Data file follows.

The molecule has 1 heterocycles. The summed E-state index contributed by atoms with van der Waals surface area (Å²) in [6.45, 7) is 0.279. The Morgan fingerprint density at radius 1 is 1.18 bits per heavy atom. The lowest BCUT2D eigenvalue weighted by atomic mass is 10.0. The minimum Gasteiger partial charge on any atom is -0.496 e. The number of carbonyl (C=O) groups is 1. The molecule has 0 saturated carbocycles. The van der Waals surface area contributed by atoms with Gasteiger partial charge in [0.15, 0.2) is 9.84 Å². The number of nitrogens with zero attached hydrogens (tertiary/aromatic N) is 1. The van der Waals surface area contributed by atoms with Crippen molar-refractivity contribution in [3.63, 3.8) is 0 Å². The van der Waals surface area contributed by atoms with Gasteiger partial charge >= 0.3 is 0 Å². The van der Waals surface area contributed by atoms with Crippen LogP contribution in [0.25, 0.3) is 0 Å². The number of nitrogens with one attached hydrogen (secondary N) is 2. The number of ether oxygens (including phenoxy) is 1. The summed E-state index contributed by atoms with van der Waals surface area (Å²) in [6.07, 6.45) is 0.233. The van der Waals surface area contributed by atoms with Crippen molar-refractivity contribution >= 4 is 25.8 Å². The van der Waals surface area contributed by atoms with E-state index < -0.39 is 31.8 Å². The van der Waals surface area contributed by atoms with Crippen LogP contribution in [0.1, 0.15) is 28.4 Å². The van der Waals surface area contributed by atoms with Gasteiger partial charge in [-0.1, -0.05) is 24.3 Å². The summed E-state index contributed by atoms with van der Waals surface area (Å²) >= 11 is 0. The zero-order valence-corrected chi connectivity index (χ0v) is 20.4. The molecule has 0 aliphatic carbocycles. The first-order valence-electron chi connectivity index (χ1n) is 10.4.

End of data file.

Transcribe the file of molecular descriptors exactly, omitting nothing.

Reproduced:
The molecule has 1 heterocycles. The summed E-state index contributed by atoms with van der Waals surface area (Å²) in [6.45, 7) is 0.279. The Morgan fingerprint density at radius 1 is 1.18 bits per heavy atom. The lowest BCUT2D eigenvalue weighted by atomic mass is 10.0. The minimum Gasteiger partial charge on any atom is -0.496 e. The number of carbonyl (C=O) groups is 1. The molecule has 0 saturated carbocycles. The van der Waals surface area contributed by atoms with Gasteiger partial charge in [0.15, 0.2) is 9.84 Å². The number of nitrogens with zero attached hydrogens (tertiary/aromatic N) is 1. The van der Waals surface area contributed by atoms with Crippen molar-refractivity contribution in [3.63, 3.8) is 0 Å². The van der Waals surface area contributed by atoms with Gasteiger partial charge >= 0.3 is 0 Å². The van der Waals surface area contributed by atoms with Crippen LogP contribution in [0.25, 0.3) is 0 Å². The number of nitrogens with one attached hydrogen (secondary N) is 2. The number of ether oxygens (including phenoxy) is 1. The summed E-state index contributed by atoms with van der Waals surface area (Å²) in [6.07, 6.45) is 0.233. The van der Waals surface area contributed by atoms with Crippen molar-refractivity contribution >= 4 is 25.8 Å². The van der Waals surface area contributed by atoms with E-state index < -0.39 is 31.8 Å². The van der Waals surface area contributed by atoms with Crippen LogP contribution in [0.1, 0.15) is 28.4 Å². The van der Waals surface area contributed by atoms with Gasteiger partial charge in [-0.1, -0.05) is 24.3 Å². The summed E-state index contributed by atoms with van der Waals surface area (Å²) >= 11 is 0. The zero-order valence-corrected chi connectivity index (χ0v) is 20.4. The molecule has 0 aliphatic carbocycles. The first-order valence-electron chi connectivity index (χ1n) is 10.4.